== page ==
Victorian Studies and Its PublicsIntroduction[Notice]

  • Linda K. Hughes

…plus d’informations

  • Linda K. Hughes
    Texas Christian University, Fort Worth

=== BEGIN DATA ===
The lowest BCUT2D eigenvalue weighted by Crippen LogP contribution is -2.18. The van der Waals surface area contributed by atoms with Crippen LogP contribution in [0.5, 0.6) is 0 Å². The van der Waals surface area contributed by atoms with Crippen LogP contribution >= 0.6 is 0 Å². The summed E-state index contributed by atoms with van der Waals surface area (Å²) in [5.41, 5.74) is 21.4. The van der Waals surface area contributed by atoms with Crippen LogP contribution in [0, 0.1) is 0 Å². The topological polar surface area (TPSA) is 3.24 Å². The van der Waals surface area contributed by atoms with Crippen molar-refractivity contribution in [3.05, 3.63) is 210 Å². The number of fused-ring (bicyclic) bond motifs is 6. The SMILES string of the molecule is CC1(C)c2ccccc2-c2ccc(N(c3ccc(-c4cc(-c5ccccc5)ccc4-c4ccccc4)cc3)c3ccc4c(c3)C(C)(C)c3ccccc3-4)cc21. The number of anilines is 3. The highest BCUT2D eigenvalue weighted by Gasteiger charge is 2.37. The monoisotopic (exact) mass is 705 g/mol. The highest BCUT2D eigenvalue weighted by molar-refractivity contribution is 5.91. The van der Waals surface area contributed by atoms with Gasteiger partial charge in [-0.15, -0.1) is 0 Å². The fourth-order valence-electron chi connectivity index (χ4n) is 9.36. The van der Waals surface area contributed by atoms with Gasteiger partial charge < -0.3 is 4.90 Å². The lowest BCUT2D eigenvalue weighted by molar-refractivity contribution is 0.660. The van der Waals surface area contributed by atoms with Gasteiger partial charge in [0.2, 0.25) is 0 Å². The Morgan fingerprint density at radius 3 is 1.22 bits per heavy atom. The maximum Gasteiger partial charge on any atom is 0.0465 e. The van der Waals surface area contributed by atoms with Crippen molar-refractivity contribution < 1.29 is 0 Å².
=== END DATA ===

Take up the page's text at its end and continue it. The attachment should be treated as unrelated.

This special issue of Romanticism and Victorianism on the Net addresses two audiences simultaneously: Victorian scholars and the university, civic, national, and global communities in which Victorian scholarship unfolds. Despite the persistence with which the interdisciplinary field of Victorian studies has engaged multiple publics from the beginning, this practice has not always been legible to Victorianists or registered in narratives of the academy written by those within or outside the discipline. The eight contributions collected here offer an alternative narrative. Collectively, they establish that Victorian studies has always had public impact and in turn has benefited from public audiences and resources. This mutuality has of course not been without its tensions or problems (both in theory and practice); and several essays touch on the challenges posed by putting specialized scholarship and public agendas driven by budgets and non-scholarly interests in conversation with each other. Still, mapping Victorian studies’ appeal and debts to multiple constituencies illuminates Victorian scholarship’s methods, origins, and development while also disclosing its important contributions to public life and institutions. Not coincidentally, this special issue begins with the essay of a Victorianist who holds a senior position in a government agency and concludes with an afterword by another who is a college president. In between are Victorianists who have co-curated museum exhibitions, received national or international funding for scholarly projects, directed interdisciplinary programs, and innovated public initiatives—all while continuing to publish specialized research. Since they themselves best demonstrate my claim about the scholarly and public significances of Victorian studies, I proceed directly to characterizing the significance of this issue’s contributions, pausing only to express my gratitude to the scholars who accepted my invitation to share their work. Russell M. Wyland, Assistant Director of the Division of Research at the National Endowment for the Humanities (NEH), historicizes the American intersection of Victorian studies and public institutions by means of the overlapping beginnings of the NEH and the interdisciplinary journals Victorian Studies and Victorian Periodicals Review. If interdisciplinarity has become a dominant paradigm of curricular innovation and research programs at universities across the U.S. (“interdisciplinarity’s Growing Appeal”), Victorian studies as a research field innovated this approach over fifty years ago. Wyland’s account of the inaugural issues of Victorian Studies in 1957-1958 in his essay, entitled “Public Funding and the ‘untamed wilderness’ of Victorian Studies,” recaptures how radical and threatening interdisciplinary study could then seem to some traditionalists. Ensuing attacks, ironically, were a gift to the nascent field, for it forced leading scholars and journal editors to articulate the methods, goals, and benefits of undertaking interdisciplinary work. One of these goals, positioning the study of history, literature, the arts, education, and urban studies in relation to the politics, social realities, and sweeping changes of the Victorian era, had public implications from the beginning. These factors, as Wyland points out, positioned Victorianists to take full advantage of new funding opportunities offered by NEH after its founding in 1965. Scholars who could clearly articulate the goals, methods, and advantages of a scholarly project enjoyed a competitive advantage relative to other applicants but also assisted NEH by shoring up the validity of spending tax dollars on scholarship, a matter demanding public accountability. A chief beneficiary of the new granting agency was the Wellesley Index to Victorian Periodicals spearheaded by Walter Houghton, a profoundly interdisciplinary and collaborative research project that garnered almost half a million dollars in the interval from its first grant in 1967 to its last in 1983. The Index was a success for Victorianists, for interdisciplinary studies, and for NEH, which could point to its realization as signal evidence of ...

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